By Claus Hetting, Wi-Fi NOW CEO & Chairman
The detection of disturbances in Wi-Fi signals for motion sensing applications – such as detecting the movement of a person through a room – is beginning to gain market entry as a service among home broadband ISPs. But Wi-Fi sensing has also recently been criticised for constituting a potential breach of personal privacy. With a better understanding of the technology and its capabilities – even extrapolating well into the future – it is hard to see how Wi-Fi sensing is somehow a threat to personal security, experts say.
Wi-Fi sensing is about interpreting changes in Wi-Fi signals within a space to detect movement – such as when a person gets out of bed to use the bathroom. But it is next to impossible to determine anything but basic movement, its rough location within a room, and whether the moving object is a pet or a human being, experts say.
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“Linking a Wi-Fi sensing signal to an identifiable person is at this point science fiction,” says Taj Manku, CEO of Wi-Fi sensing technology leader, Cognitive Systems. “In fact, one of the benefits of WiFi Motion is its inherent privacy compared to other home monitoring solutions that rely on cameras and microphones.” Cognitive is currently providing Wi-Fi sensing technology to dozens of service providers as a home monitoring solution – read more here.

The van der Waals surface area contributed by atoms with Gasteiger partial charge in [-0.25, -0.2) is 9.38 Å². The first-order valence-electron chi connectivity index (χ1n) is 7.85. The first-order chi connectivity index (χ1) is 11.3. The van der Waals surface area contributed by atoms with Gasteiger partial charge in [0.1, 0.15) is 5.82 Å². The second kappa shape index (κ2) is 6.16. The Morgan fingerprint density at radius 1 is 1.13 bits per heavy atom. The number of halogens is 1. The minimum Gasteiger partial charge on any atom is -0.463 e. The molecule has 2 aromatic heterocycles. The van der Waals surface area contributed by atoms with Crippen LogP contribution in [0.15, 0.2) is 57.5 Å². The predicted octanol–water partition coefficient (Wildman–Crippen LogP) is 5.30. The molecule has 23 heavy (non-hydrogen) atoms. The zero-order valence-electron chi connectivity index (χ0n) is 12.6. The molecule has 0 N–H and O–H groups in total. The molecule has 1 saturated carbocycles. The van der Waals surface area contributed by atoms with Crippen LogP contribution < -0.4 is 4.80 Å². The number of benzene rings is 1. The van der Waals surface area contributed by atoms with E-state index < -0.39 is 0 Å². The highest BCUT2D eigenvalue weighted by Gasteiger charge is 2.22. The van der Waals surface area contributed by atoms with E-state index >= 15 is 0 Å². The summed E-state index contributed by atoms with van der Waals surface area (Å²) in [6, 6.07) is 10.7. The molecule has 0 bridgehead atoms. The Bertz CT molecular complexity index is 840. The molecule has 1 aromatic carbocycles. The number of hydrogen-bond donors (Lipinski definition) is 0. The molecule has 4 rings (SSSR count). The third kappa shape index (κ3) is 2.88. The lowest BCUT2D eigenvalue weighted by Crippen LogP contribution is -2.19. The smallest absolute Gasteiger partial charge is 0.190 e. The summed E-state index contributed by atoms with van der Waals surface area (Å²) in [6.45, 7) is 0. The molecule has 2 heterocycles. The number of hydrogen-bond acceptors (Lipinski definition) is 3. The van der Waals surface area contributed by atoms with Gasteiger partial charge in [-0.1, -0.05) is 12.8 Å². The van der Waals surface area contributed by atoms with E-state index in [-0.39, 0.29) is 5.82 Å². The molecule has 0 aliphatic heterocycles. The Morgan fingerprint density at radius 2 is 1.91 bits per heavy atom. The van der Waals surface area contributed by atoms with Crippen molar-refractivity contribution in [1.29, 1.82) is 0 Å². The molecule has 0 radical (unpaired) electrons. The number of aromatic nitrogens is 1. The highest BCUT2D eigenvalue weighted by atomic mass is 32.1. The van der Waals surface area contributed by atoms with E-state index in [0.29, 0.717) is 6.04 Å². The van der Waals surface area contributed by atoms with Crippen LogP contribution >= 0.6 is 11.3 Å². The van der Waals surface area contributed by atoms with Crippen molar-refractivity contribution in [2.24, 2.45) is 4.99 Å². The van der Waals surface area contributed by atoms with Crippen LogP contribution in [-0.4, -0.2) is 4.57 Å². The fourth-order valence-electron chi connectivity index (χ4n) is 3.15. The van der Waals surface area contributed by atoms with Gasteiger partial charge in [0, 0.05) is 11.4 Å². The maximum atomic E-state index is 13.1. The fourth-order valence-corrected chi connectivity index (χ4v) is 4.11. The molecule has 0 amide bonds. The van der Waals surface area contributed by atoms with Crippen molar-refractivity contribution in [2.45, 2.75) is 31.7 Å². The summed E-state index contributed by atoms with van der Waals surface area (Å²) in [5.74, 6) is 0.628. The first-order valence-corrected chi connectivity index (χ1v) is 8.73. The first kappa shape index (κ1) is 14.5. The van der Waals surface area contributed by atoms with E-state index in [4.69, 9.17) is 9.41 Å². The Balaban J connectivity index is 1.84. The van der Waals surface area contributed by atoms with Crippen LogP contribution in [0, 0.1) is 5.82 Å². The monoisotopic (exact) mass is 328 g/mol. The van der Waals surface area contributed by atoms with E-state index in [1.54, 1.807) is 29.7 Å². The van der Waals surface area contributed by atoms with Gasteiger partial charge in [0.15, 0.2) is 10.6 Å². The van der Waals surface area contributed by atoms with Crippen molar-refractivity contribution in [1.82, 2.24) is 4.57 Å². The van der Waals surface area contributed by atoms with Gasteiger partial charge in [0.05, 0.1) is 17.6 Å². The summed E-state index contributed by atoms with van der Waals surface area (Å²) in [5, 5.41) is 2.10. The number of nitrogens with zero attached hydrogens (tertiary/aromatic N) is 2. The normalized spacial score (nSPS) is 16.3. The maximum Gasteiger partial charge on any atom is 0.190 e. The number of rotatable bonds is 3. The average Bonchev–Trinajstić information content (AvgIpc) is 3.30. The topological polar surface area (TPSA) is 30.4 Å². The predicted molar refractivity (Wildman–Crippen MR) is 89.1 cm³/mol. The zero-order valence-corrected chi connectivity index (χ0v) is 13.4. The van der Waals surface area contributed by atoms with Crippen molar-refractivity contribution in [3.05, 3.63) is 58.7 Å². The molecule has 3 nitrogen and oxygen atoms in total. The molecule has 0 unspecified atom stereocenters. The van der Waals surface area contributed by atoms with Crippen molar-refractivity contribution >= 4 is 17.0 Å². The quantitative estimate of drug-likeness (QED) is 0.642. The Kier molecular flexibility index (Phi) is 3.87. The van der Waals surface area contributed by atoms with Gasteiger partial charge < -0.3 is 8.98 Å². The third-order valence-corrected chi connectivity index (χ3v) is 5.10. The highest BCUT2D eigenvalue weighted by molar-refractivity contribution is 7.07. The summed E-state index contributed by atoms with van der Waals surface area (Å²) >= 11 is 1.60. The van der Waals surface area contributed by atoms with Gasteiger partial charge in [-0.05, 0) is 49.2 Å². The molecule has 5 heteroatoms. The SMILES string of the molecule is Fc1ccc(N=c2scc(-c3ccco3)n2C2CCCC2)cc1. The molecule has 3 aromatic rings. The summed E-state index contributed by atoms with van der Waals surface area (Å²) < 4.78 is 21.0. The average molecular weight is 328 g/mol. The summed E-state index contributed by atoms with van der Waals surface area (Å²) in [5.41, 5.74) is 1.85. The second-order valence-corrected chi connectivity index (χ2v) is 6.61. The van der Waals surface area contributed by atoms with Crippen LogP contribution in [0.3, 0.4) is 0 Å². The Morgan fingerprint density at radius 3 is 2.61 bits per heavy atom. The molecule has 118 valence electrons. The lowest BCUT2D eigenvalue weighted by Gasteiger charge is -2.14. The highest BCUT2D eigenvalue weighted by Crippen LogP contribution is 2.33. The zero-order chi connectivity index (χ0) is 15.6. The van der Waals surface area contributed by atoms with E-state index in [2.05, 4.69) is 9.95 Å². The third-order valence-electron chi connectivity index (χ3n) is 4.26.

The service is delivered via a service-provider app, which notifies consumers of unlawful, unexpected motion, or even a lack of expected motion, Cognitive says, such as when kids don’t arrive home after school at the expected time.
Nothing akin to eyes and ears, says Taj Manku
Cognitive points out that in contrast to cameras and microphones, Wi-Fi sensing offers nothing akin to eyes and ears. “Wi-Fi sensing cannot pick up contextual information, such as the type of movement.We are highly conscious of protecting privacy, and all our sensing data is anonymised and encrypted. Analysing such data would yield no information about individual people. This also means that currently, our WiFi Motion solution cannot decipher whether a person is exercising or merely walking around, and cannot determine who was moving within the given space,” Taj Manku says.
Click below: Listen to disturbances in a Wi-Fi signal represented here in the form of an audio signal. This gives an idea of how little information is extracted from Wi-Fi sensing systems. Source: Cognitive Systems.
Renowned telco analyst Dean Bubley, founder and Director of Disruptive Analysis, agrees with Taj Manku’s assessment. “I find it rather baffling that Wi-Fi sensing is being criticised as a particular risk, given the prevalence of other motion-sensors around us everywhere – from door-openers, to automated light-switches. Moreover, there are many easier ways to detect individuals and their movement – such as cameras (visible or infra-red), microphones, or the unique chips in our phones and other devices. I might be missing something, but I can’t see how 802.11bf realistically moves the needle for privacy concerns,” Dean Bubley says.
Meanwhile the IEEE and the Wi-Fi industry – including Cognitive Systems – are working to standardise Wi-Fi sensing technology through a new IEEE standard dubbed 802.11bf. The aim of this new standard is to define a set of expected Wi-Fi sensing inputs and outputs for each wireless device.
The standard will enable wireless devices to behave in a specific, deterministic way, ensuring that bandwidth is allocated more effectively, hence supporting the industry-wide adoption of motion sensing. This will improve the efficiency and reliability of existing applications as well as open the door for many more, Cognitive says. The full proceedings by the IEEE’s 802.11bf group can be found here.